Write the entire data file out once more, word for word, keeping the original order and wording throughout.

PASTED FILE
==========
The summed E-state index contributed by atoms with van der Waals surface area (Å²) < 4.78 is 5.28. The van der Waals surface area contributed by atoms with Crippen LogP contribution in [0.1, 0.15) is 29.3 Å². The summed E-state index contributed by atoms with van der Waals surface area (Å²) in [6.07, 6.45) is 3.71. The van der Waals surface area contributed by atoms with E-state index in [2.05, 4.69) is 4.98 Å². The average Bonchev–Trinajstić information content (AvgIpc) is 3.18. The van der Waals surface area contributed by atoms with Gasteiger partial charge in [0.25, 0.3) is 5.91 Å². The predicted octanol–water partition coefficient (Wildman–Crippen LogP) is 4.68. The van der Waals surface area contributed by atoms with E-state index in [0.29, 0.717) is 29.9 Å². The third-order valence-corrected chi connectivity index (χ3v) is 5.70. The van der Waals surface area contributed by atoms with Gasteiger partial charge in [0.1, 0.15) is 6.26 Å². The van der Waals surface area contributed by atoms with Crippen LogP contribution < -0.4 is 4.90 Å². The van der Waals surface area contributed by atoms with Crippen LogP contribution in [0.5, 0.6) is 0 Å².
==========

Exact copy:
The summed E-state index contributed by atoms with van der Waals surface area (Å²) < 4.78 is 5.28. The van der Waals surface area contributed by atoms with Crippen LogP contribution in [0.1, 0.15) is 29.3 Å². The summed E-state index contributed by atoms with van der Waals surface area (Å²) in [6.07, 6.45) is 3.71. The van der Waals surface area contributed by atoms with E-state index in [2.05, 4.69) is 4.98 Å². The average Bonchev–Trinajstić information content (AvgIpc) is 3.18. The van der Waals surface area contributed by atoms with Gasteiger partial charge in [0.25, 0.3) is 5.91 Å². The predicted octanol–water partition coefficient (Wildman–Crippen LogP) is 4.68. The van der Waals surface area contributed by atoms with E-state index in [0.29, 0.717) is 29.9 Å². The third-order valence-corrected chi connectivity index (χ3v) is 5.70. The van der Waals surface area contributed by atoms with Gasteiger partial charge in [0.1, 0.15) is 6.26 Å². The van der Waals surface area contributed by atoms with Crippen LogP contribution < -0.4 is 4.90 Å². The van der Waals surface area contributed by atoms with Crippen LogP contribution in [0.5, 0.6) is 0 Å².